We believe the Fed has already over tightened, as not only have interest rates moved from 0.00% to 2.50%, but QE has turned to QT which shows significant additional tightening. The lag effect of higher funding costs and reduction in liquidity takes significant time to bleed through into the data, remember the Fed stopped hiking interest rates in June 2006, but the GFC didn’t really kick off until mid 2008, some two years later.
Q6. You also spoke at Livewire Live and referenced yield curve flattening and that this has been a good predictor of US recessions. That’s an alarming prospect, but the yield curve never inverted so clear sailing, right?
Image: Your author speaking with Charlie Jamieson at Livewire Live 2018
Parts of the US Treasury curve inverted last year, with 3 year and 5 year bonds trading at lower yields than 2 year bonds. The highly referenced 10 year versus 2 year bond yield finished 2018 at a differential of +19 basis points, down from +51 at end of in 2017 and +125 at end of 2016, Today at time of writing that is now +17. This theme has been a wonderful predictor of US recessions with a lag effect of 6 to 12 months.
Buckle up, the second half of 2019 or early 2020 looks to be the landing zone and markets will move well ahead of time.
Q7. In that same July article, you noted that domestically calls for a rate cut would grow as 2018 progressed. That’s proven to be the case. Do you really think the RBA will cut rates? How would that help?
What happened to all those strategists and economists that forecast rate hikes last year? In a world addicted to cheap and freely available debt, the calls for rate cuts will grow as the Australian economy continues to tighten, led by housing and residential construction downturn. The RBA could cut rates to offset this tightening and attempt to re-ignite demand. We think the bar to rate cuts is pretty high at a domestic level, as increased government spending will help offset near term housing weakness. A global shock (which has a high probability at end of cycle) is a more likely catalyst for the RBA cutting to restore confidence.
Q8. Orderly or Disorderly? What’s your current view on the price action in domestic residential property?
So far the market downturn has been orderly, but it will likely crescendo with a disorderly pop. We have written about ‘’forced sellers’’ driving valuations quickly lower. This is the mechanics of market price action and will likely be triggered by excessive leveraged participants, who no longer hold sufficient equity, being stopped out.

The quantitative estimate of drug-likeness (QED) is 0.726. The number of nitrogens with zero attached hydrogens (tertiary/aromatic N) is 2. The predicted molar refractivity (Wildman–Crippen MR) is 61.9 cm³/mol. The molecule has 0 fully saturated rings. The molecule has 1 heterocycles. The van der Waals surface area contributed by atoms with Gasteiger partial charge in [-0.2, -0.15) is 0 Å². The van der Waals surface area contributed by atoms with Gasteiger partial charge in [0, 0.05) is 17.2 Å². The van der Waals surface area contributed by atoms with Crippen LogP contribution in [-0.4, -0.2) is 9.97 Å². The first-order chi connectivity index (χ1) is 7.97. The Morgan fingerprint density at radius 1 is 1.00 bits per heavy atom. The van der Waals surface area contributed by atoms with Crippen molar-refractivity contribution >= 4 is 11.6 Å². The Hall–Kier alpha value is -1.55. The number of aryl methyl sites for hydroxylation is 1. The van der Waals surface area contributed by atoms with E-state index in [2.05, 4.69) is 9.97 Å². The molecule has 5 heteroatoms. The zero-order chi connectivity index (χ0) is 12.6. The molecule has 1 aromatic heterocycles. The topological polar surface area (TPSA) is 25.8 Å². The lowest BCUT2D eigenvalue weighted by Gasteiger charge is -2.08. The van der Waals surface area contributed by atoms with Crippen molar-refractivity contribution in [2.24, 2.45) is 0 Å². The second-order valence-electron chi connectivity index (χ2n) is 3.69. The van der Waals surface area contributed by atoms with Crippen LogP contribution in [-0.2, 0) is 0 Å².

Q9. Nearly there... What keeps you up at night from a markets perspective?
A failed corporate credit refunding. The structures of the corporate credit market remain weak with a huge debt build up from low interest rates, combined with poor credit quality, and poor secondary market liquidity.
A failure to roll corporate credit debts forward would be a shock to markets with systemic implications for all asset markets.
Figure 1. Market capitalisation US corporate bonds by credit rating: the quality of corporates has deteriorated with greater debt issuances in lower quality segments.
Q10. Could you sum up your view on the outlook for government bonds in just a few sentences?
A critical evergreen ‘’defend and protect’’ allocation which provides government guaranteed returns, excellent liquidity and often negative correlations to riskier assets for material portfolio benefit – as 2018 has just shown. As we are now towards the end of global rate hiking cycle championed by the US Federal Reserve, bonds will likely perform very well versus other asset classes, albeit at a fraction of the market risk.
Disclosure: Like most investors, I have a diversified portfolio and I remain heavily allocated to both domestic Government Bonds and Global Government Bonds.